There has been much recent debate within the field of working memory (WM) on the storage mechanism (persistent delay-period activity vs. activity-silent) and storage location (frontal vs. sensory cortex) of latent WM items. This thesis addresses these debates using a novel combination of transcranial magnetic stimulation (TMS) and electroencephalography (EEG) with in a double retrocue working memory experiment. We found that participants had higher memory performance for unattended items when those items received TMS during a delay period as opposed to when those items were not directly targeted by TMS. This increase in behavioral performance was mirrored by a recovery of decoding ability for the item’s feature (i.e., orientation) as measured with the application of inverted encoding models to the EEG data. Specifically, unattended items that received TMS to contralateral, retinotopic visual cortex showed significant reconstruction of orientation whereas those items that received TMS to ipsilateral visual cortex did not. While concerns about data quality and TMS protocol (particularly for Experiment 2) limit the conclusions that can be drawn at present, the results from this thesis converge with other recent studies to provide support for the sensorimotor recruitment hypothesis and “activity-silent” retention mechanisms in WM.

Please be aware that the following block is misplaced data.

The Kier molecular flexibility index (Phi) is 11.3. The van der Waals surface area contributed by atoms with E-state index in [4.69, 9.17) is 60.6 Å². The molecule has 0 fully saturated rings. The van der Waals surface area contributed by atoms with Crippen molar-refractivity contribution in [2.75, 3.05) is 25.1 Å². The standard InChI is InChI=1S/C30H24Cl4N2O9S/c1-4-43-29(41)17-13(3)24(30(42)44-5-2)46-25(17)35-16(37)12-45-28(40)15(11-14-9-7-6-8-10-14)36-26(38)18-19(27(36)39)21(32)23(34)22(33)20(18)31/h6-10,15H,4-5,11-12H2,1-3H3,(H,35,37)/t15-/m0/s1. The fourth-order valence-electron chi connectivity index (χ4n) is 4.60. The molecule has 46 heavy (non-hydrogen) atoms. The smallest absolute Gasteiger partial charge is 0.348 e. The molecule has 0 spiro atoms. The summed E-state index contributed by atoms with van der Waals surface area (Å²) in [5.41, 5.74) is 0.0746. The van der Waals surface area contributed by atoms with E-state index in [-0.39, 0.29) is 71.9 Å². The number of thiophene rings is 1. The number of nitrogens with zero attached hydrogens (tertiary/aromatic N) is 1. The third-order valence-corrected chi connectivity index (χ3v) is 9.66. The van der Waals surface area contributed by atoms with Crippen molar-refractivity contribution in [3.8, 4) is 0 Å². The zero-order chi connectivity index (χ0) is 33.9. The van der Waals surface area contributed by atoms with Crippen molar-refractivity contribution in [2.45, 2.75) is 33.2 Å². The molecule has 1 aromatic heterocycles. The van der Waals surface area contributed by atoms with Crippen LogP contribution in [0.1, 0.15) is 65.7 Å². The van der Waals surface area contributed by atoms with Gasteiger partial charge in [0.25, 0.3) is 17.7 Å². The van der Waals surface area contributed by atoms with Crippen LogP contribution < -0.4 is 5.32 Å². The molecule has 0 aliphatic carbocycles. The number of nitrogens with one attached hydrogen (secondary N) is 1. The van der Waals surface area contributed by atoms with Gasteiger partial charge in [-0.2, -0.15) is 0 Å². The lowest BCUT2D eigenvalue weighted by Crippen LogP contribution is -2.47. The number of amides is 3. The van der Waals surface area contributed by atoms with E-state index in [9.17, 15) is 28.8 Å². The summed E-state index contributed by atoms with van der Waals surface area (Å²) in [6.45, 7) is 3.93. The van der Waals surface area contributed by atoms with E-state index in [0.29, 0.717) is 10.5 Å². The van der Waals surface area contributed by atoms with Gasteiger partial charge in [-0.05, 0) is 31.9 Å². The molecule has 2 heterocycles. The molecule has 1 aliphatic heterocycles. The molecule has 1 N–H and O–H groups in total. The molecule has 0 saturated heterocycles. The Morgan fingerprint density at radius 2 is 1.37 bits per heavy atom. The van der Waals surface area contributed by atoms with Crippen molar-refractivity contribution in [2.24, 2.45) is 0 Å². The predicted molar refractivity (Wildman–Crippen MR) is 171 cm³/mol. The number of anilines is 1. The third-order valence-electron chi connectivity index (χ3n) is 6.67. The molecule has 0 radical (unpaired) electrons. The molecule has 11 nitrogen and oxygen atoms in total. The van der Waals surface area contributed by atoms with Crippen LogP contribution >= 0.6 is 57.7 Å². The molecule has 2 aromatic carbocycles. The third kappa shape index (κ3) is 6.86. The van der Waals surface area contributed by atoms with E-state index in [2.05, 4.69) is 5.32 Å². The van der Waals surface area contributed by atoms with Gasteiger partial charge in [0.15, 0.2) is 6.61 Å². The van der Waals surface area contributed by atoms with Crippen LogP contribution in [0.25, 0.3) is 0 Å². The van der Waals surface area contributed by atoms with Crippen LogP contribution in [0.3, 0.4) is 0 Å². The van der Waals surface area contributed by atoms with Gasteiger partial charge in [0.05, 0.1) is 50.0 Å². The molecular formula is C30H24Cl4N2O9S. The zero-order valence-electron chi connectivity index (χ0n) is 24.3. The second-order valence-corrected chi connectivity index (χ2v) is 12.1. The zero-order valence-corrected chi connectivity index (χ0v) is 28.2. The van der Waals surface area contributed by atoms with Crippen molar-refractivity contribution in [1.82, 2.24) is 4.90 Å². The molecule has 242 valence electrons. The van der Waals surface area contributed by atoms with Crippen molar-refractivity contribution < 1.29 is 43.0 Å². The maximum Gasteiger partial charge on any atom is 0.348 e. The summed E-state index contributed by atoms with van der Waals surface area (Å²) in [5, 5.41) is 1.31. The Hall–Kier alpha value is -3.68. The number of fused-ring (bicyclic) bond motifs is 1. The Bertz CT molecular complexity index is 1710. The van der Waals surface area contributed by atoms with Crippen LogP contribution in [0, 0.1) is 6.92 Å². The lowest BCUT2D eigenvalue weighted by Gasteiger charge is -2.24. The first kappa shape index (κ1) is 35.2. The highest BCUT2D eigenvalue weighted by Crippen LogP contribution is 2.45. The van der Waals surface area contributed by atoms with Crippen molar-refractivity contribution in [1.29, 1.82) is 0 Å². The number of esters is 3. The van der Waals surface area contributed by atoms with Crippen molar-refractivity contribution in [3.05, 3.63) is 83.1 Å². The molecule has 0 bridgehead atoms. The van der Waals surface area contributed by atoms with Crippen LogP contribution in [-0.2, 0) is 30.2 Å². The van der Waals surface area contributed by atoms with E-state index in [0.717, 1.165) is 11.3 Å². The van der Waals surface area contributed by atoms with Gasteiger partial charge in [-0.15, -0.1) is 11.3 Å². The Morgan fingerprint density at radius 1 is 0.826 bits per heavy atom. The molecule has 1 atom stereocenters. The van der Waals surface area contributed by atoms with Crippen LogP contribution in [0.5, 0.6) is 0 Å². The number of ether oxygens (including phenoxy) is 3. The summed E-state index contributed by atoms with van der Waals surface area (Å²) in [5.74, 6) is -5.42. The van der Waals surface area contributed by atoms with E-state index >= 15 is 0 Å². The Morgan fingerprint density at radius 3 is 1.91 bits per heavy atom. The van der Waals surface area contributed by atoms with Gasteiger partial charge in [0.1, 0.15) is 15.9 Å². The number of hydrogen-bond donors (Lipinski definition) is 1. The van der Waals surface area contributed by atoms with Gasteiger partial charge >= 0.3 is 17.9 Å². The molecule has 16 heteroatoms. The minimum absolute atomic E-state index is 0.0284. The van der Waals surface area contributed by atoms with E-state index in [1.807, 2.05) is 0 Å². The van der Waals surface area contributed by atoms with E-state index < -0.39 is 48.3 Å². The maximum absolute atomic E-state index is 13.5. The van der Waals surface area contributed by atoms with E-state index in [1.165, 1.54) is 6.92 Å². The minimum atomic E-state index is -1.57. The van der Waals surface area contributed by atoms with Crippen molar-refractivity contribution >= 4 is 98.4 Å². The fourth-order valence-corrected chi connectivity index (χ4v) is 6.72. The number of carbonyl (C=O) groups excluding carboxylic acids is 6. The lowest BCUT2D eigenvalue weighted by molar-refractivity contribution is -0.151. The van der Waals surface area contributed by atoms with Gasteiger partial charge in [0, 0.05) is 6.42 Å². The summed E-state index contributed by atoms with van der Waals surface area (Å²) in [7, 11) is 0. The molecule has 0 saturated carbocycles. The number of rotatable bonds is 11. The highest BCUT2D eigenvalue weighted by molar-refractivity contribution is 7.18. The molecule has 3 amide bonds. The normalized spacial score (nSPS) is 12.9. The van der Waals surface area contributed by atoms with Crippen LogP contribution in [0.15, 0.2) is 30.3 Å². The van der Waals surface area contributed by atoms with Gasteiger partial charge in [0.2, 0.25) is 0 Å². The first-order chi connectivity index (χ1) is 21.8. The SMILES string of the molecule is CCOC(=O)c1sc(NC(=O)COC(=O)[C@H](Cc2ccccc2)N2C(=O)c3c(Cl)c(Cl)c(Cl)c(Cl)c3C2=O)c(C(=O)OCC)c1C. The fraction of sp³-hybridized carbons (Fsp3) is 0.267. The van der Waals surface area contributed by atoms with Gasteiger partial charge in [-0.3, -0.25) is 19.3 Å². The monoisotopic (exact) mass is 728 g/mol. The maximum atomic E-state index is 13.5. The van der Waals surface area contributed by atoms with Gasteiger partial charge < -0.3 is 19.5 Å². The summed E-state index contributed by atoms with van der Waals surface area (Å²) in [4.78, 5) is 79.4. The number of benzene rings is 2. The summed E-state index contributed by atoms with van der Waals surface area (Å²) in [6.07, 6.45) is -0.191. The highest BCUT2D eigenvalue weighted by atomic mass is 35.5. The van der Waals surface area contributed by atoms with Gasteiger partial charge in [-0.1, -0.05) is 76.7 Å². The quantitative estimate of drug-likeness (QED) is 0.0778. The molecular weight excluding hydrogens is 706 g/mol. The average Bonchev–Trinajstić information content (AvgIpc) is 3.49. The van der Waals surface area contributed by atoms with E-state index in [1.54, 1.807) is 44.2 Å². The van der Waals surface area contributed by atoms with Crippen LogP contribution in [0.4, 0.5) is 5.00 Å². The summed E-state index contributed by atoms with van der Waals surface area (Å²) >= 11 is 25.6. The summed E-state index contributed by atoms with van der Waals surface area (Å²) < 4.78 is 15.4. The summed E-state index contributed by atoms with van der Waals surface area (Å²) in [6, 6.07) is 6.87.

A TMS-EEG Exploration of Latent Working MemoryMaster's Thesis
|Author||Morgan L. Widhalm|
|Contributor||Joshua D. Koen, Research Director|
|Degree Level||Master's Thesis|
|Degree Name||Master of Arts|
|Departments and Units|